Table of Contents Author Guidelines Submit a Manuscript
Journal of Tropical Medicine
Volume 2016, Article ID 7439605, 6 pages
http://dx.doi.org/10.1155/2016/7439605
Research Article

Neonatal Tetanus Immunity in Nigeria: The Effect of HIV Infection on Serum Levels and Transplacental Transfer of Antibodies

1Department of Paediatrics, Abubakar Tafawa Balewa University Teaching Hospital, Bauchi 740222, Nigeria
2Department of Paediatrics, University of Maiduguri, Maiduguri 600243, Nigeria
3Department of Microbiology, University of Maiduguri, Maiduguri 600243, Nigeria
4Department of Paediatrics, Federal Medical Centre Yola, Yola 640101, Nigeria

Received 22 November 2015; Accepted 20 December 2015

Academic Editor: Marcel Tanner

Copyright © 2016 Muhammad Faruk Bashir et al. This is an open access article distributed under the Creative Commons Attribution License, which permits unrestricted use, distribution, and reproduction in any medium, provided the original work is properly cited.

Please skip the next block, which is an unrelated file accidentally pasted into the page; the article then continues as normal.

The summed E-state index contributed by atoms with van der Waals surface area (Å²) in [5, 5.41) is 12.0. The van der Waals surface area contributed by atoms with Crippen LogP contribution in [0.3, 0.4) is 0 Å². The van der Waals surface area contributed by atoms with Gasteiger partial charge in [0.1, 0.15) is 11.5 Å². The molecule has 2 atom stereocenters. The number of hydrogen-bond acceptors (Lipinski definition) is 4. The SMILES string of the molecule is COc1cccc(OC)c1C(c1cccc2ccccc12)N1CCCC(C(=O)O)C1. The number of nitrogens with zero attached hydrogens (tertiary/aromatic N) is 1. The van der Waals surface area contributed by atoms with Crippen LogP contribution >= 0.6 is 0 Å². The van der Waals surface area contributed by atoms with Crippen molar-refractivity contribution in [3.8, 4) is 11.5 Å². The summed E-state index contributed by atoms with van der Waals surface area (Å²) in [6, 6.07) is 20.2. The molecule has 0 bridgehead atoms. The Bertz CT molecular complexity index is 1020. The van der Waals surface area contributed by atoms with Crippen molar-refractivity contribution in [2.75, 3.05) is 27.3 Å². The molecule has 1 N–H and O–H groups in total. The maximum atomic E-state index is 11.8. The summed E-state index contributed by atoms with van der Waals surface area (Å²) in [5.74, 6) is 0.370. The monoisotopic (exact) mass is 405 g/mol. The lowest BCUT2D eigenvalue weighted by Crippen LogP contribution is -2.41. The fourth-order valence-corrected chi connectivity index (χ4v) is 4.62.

Abstract

Background. Tetanus toxoid immunisation of pregnant mother has remained the most effective strategy in eliminating neonatal tetanus. Impaired production and/or transplacental transfer of antibodies may affect the effectiveness of this strategy. We studied the effect of maternal HIV infection on serum levels and transplacental transfer of anti-tetanus antibodies. Methods. A total of 162 mother-baby paired serum samples were taken and analysed for anti-tetanus antibody levels using ELISA. Maternal HIV status was also determined by double ELISA technique. Maternal TT vaccination status was also documented. Results. Thirty-eight (23.5%) mothers and 41 (25.3%) babies were seronegative, out of whom 8 mothers were HIV positive and 9 babies were HIV exposed. HIV infected mothers and HIV exposed infants were, respectively, 16.27 times (OR = 16.27, 95% CI = 3.28 to 80.61) and 33.75 times (OR = 33.75, 95% CI = 4.12 to 276.40) more likely to be seronegative for anti-tetanus antibody. Similarly, HIV positive mother-newborn pairs were 7.46 times more likely to have a poor transplacental transfer of tetanus antibodies (OR = 7.46, 95% CI = 1.96 to 28.41). Conclusions. Maternal HIV infection is associated with impaired maternofoetal transfer of anti-tetanus antibodies and seronegativity among mothers and their newborns. Hence, this may hinder efforts to eliminate neonatal tetanus.